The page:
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comment After 38 years on the road the break from covering GAA was nice - but I am so glad to have it back now

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LATE last week the 2021 Allianz League fixtures dropped into my in-box. 

Never in my wildest imagination did I think I would be excited about opening an email from Croke Park. But after nearly four months at home, cabin fever has definitely set in.

The 2021 lockdown has been infinitely more difficult to endure than last year’s shutdown. After 38 years on the road, last year’s break was not just novel, it was welcome. For the first time in my adult life I didn’t see a live GAA games for seven months.

My last game before the lockdown came was the rescheduled Mayo v Kerry league tie in Castlebar in early March. I didn’t venture out again until the end of September when I covered the Kerry county football final between East and Mid-Kerry.

Frankly I didn’t miss the games and harboured deep reservations about the GAA’s decision to proceed with the championship as the country went into another lockdown in November. In the event, the All-Ireland series was a resounding success.

There were unexpected bonuses for those of us fortunate enough to be allowed to attend games. We could rock up ten minutes before throw-in and park beside the entrance and of course, there were no traffic jams en route.

By the time the new inter-county swings into action on the second weekend of May I might even be vaccinated. So, after innumerable zoom interviews and long days in the attic, the anticipation of being on the open road again is tangible.

We might get a frosty reaction from the Dublin and Monaghan football camps for revealing that they broke the Covid training regulations but these are minor problems compared with the challenges facing most of the population.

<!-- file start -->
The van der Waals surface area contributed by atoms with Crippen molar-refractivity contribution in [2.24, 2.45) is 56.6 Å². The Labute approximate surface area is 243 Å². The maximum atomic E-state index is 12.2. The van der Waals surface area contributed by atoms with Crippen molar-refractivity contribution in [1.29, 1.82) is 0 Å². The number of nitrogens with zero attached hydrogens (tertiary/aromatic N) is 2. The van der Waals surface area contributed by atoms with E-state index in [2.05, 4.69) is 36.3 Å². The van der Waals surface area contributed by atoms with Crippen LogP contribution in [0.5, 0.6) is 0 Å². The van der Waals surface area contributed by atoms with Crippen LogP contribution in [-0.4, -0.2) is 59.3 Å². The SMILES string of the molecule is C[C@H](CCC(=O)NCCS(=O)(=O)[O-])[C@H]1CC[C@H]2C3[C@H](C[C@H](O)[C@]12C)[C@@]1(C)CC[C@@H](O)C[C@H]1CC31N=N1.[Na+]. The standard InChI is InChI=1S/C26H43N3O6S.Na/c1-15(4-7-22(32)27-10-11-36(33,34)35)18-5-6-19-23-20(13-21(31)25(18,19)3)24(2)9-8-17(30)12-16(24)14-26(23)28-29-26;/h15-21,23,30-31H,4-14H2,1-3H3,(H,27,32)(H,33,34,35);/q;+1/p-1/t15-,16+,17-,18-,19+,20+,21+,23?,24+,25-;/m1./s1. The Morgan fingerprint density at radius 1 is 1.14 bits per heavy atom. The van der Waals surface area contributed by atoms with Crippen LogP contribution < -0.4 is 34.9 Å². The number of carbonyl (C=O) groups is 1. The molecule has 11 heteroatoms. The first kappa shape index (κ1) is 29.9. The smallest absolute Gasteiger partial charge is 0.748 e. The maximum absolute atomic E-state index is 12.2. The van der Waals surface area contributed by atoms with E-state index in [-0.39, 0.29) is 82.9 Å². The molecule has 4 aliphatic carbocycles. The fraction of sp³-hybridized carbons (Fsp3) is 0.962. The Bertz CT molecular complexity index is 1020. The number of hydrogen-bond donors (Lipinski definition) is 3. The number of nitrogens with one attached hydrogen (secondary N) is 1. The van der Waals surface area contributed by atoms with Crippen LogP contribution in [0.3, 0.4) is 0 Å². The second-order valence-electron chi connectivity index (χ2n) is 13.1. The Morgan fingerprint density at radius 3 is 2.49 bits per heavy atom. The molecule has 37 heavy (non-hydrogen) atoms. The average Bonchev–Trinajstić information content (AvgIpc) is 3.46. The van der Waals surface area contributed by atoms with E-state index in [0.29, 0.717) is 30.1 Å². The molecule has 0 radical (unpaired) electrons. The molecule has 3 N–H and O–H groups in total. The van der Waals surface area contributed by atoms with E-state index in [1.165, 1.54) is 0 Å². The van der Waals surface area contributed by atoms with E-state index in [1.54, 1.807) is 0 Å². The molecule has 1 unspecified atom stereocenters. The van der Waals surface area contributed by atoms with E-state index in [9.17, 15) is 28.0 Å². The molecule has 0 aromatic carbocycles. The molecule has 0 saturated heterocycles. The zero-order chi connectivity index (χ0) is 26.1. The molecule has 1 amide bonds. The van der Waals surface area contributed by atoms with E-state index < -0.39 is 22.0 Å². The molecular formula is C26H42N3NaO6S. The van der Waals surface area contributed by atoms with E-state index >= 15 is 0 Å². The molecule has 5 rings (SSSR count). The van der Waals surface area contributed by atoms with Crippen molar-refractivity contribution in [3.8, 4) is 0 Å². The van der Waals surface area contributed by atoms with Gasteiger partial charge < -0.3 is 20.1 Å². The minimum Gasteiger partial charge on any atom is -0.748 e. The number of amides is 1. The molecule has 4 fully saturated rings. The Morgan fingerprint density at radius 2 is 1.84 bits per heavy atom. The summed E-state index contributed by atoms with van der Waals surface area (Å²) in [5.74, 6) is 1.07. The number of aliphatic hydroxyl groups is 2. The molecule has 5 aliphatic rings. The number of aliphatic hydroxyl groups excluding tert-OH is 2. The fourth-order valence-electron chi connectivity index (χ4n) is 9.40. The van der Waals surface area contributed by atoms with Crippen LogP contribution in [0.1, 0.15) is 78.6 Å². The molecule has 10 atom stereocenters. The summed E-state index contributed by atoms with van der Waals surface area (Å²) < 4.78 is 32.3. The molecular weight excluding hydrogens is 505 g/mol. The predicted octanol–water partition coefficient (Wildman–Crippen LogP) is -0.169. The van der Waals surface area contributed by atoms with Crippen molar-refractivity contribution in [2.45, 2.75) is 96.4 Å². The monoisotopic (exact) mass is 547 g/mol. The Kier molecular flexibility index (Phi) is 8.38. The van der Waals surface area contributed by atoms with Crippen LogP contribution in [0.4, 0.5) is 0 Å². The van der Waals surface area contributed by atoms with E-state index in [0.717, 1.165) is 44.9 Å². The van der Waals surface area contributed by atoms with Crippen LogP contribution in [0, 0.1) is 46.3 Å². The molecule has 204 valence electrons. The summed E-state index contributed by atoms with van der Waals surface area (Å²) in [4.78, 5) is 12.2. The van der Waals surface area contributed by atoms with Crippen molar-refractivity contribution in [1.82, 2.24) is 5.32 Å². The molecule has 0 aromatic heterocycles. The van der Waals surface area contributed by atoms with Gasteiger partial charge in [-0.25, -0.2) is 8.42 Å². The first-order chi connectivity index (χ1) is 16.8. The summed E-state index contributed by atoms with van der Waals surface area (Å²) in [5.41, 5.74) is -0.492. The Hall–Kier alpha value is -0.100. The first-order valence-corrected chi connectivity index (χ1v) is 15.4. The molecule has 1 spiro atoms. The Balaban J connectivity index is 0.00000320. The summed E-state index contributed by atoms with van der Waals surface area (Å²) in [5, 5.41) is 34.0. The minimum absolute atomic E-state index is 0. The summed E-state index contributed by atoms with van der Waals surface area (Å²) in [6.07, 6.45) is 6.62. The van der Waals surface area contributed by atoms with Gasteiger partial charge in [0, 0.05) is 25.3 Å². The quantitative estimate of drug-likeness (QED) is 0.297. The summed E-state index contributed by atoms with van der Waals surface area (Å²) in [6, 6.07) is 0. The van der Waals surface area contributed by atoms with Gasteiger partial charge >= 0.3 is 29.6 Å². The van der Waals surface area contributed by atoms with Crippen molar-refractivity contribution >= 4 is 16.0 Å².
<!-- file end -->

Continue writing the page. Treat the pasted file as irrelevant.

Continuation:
It could be a season where the football league will be more interesting than its hurling counterpart. There is a lot more at stake for the majority of the football sides compared to their hurling brethren.

The football league is being run on a regional basis with teams being guaranteed just four games – three in their section and either a promotion or relegation semi-final.

For example, the new look Division 1 consists of two sections: Four Ulster teams, Donegal, Tyrone, Monaghan and Armagh play in the northern section while Dublin, Kerry, Roscommon and Galway compete in Division One south.

The top two teams in each section face each other in cross-over semi-finals. Provided the semi-final winners are not scheduled to play in an early round championship game, they will then meet in the final.

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Arguably what will happen at the other end of the table will be more intriguing. The third and fourth-placed teams in the two sections will feature in a relegation play-off with the two losers dropping to Division 2 next season.

The same format applies to all the Divisions. Though there is no relegation from Division 4, there will be a play-off between the bottom two finishers in each section. The non-participation of London in the league has thrown up an unfortunate anomaly.

Division 4 North is the quintessential ‘Group of Death’ with Louth, Leitrim, Antrim and Sligo competing. What makes this division all the more interesting is the line-up of managers.

Former All-Ireland winning boss Mickey Harte takes charge of Louth for the first time, while Enda McGinley - who won an All-Ireland medal under Harte’s tutelage in Tyrone - makes his inter-county managerial debut in Antrim.

Also, Armagh and Crossmaglen Rangers’ All-Ireland medal winner Tony McEntee takes charge of Sligo for the first time, while Cavan native Terry Hyland remains at the helm in Leitrim for a third season.

Meanwhile, there are only three teams in Division 4 South; Carlow, Wexford and Waterford, so one win could be enough to secure a place in the promotion play-off.

In Division 2 North all eyes will be on beaten All-Ireland finalists Mayo whose unbroken stay in the top flight finally ended last spring. They will be competing against Meath, Down, and Westmeath for a place in the promotion semi-final with Clare, Cork, Laois and Kildare in Division 2 South.

The reigning Ulster and Munster football champions, Cavan and Tipperary, will be in action in Division 3 but in different sections. Cavan are grouped with Fermanagh, Derry and Longford, while Tipp have Wicklow, Limerick and Offaly for company.

In hurling it will be interesting to see how newly-promoted Antrim fare in the top flight – they are grouped with Kilkenny, Dublin, Clare, Wexford and Laois. In the other section All-Ireland champions Limerick - who begin their campaign at home on May 8 against Tipperary - are grouped with Westmeath, Galway, Cork and Waterford.

But the spectre of Covid-19 still hangs over the games, which of course will be played behind closed doors. And for the first time this century no game in either the National football or hurling league is scheduled for Croke Park.

Welcome to a world where the GAA and Covid-19 co-exist.

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